Towards the evening, the Pakistani infiltrators permitted several of the herdsmen to go down to their village, called Darakasi, to run some errands. One of the herdsmen, a young man named Mohammad Din, insisted that the villagers find a way to alert the Indian authorities. In order not to arouse suspicion of the infiltrators, he told his companions to carry on as usual, while he himself set out on a marathon run to the nearest Indian defense post.

What is particularly telling about this story is that it was the commanding officer, not the Azad Kashmiri guerrilla, who addressed the herdsmen. Had it been the latter, the story may have had a different ending since the guerrillas shared the same regional identity as the locals. The Pakistani forces faced a similar outcome in the rest of the region – rather than collaborating with them, the locals reported the infiltration to the Indian authorities, which soon led to the second India-Pakistan war.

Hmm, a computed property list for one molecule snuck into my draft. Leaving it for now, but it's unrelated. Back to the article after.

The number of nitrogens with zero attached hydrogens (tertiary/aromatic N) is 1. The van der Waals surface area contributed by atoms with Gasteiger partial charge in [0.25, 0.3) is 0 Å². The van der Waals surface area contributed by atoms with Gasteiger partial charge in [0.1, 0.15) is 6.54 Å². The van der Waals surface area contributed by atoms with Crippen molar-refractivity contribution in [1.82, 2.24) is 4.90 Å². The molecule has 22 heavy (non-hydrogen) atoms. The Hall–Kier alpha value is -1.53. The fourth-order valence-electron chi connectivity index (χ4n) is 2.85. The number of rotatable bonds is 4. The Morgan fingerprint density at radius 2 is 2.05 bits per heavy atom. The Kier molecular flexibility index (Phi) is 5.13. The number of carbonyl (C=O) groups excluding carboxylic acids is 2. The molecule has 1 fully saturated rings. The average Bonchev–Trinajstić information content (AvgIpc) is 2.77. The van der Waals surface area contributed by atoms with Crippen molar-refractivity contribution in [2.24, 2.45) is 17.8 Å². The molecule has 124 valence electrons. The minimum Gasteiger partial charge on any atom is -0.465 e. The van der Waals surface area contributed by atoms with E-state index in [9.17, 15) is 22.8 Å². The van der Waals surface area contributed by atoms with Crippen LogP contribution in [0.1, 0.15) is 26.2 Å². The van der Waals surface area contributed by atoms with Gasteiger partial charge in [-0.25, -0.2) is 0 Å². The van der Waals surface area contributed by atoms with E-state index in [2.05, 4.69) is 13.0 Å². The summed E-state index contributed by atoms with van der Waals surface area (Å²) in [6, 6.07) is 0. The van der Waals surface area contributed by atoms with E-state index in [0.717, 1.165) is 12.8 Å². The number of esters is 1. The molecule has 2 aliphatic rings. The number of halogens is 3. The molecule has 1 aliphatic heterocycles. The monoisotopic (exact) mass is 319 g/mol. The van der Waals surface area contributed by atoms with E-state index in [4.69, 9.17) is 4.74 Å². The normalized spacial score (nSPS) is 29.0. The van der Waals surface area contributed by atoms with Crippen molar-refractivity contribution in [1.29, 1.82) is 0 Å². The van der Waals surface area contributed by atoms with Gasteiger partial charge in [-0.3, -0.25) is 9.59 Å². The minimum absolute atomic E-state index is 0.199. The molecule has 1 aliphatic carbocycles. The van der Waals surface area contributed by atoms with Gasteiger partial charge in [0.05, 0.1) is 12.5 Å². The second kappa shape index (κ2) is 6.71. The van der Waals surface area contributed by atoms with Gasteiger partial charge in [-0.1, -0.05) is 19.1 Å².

While, in 1947, Pakistan exercised too little control over its proxies, in 1965, the Azad Kashmiri guerrillas were far too inhibited to be effective. They lacked not only the necessary military skills and information about their mission, but also the freedom to deeply engage with the local population. The benefits of their local knowledge were, consequently, squandered, and the mission failed.


Proxy warfare requires effective operational control. Ideology is insufficient for predicting how proxies will behave during important military (and civilian) engagements. The advantages of outsourcing war cannot be realized without striking a delicate balance between freedom and control. If effective operational control is not an option, neither should be the fight.

End Notes

[1] Karen DeYoung, “U.S.-Trained Fighters in Syria Gave Equipment to al-Qaeda Affiliate,” Washington Post, September 25, 2015.